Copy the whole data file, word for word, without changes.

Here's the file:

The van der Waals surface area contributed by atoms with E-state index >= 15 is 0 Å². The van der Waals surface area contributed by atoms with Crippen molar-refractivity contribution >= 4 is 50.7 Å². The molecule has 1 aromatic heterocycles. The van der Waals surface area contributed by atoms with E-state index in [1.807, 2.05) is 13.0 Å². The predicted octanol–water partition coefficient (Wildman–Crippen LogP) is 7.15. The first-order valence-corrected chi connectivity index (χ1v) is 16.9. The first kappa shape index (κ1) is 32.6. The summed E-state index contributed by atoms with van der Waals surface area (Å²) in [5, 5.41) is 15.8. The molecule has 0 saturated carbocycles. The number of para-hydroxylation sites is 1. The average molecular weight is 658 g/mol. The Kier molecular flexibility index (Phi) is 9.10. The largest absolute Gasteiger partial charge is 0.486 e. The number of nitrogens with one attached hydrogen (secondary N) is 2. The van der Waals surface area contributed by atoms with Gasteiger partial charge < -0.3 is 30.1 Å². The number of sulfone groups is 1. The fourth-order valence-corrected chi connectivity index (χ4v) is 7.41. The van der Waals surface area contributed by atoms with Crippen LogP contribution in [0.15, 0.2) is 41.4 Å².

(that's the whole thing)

The van der Waals surface area contributed by atoms with E-state index >= 15 is 0 Å². The van der Waals surface area contributed by atoms with Crippen molar-refractivity contribution >= 4 is 50.7 Å². The molecule has 1 aromatic heterocycles. The van der Waals surface area contributed by atoms with E-state index in [1.807, 2.05) is 13.0 Å². The predicted octanol–water partition coefficient (Wildman–Crippen LogP) is 7.15. The first-order valence-corrected chi connectivity index (χ1v) is 16.9. The first kappa shape index (κ1) is 32.6. The summed E-state index contributed by atoms with van der Waals surface area (Å²) in [5, 5.41) is 15.8. The molecule has 0 saturated carbocycles. The number of para-hydroxylation sites is 1. The average molecular weight is 658 g/mol. The Kier molecular flexibility index (Phi) is 9.10. The largest absolute Gasteiger partial charge is 0.486 e. The number of nitrogens with one attached hydrogen (secondary N) is 2. The van der Waals surface area contributed by atoms with Gasteiger partial charge < -0.3 is 30.1 Å². The number of sulfone groups is 1. The fourth-order valence-corrected chi connectivity index (χ4v) is 7.41. The van der Waals surface area contributed by atoms with Crippen LogP contribution in [0.15, 0.2) is 41.4 Å².